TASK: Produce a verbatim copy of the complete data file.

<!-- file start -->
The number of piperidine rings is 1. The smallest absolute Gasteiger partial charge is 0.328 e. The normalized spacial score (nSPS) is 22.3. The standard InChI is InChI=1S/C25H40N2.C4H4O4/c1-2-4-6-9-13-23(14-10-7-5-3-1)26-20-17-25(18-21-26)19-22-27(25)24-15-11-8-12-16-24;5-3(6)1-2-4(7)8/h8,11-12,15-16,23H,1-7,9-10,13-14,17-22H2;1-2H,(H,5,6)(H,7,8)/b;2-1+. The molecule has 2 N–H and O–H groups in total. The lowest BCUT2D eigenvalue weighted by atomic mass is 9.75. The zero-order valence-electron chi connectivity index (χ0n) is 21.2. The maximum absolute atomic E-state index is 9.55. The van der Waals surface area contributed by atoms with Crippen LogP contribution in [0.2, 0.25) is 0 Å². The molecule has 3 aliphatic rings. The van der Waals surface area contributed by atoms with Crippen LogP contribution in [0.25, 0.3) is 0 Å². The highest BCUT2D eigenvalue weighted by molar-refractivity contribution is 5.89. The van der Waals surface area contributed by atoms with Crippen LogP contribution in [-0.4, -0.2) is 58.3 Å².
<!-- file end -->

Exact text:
The number of piperidine rings is 1. The smallest absolute Gasteiger partial charge is 0.328 e. The normalized spacial score (nSPS) is 22.3. The standard InChI is InChI=1S/C25H40N2.C4H4O4/c1-2-4-6-9-13-23(14-10-7-5-3-1)26-20-17-25(18-21-26)19-22-27(25)24-15-11-8-12-16-24;5-3(6)1-2-4(7)8/h8,11-12,15-16,23H,1-7,9-10,13-14,17-22H2;1-2H,(H,5,6)(H,7,8)/b;2-1+. The molecule has 2 N–H and O–H groups in total. The lowest BCUT2D eigenvalue weighted by atomic mass is 9.75. The zero-order valence-electron chi connectivity index (χ0n) is 21.2. The maximum absolute atomic E-state index is 9.55. The van der Waals surface area contributed by atoms with Crippen LogP contribution in [0.2, 0.25) is 0 Å². The molecule has 3 aliphatic rings. The van der Waals surface area contributed by atoms with Crippen LogP contribution in [0.25, 0.3) is 0 Å². The highest BCUT2D eigenvalue weighted by molar-refractivity contribution is 5.89. The van der Waals surface area contributed by atoms with Crippen LogP contribution in [-0.4, -0.2) is 58.3 Å².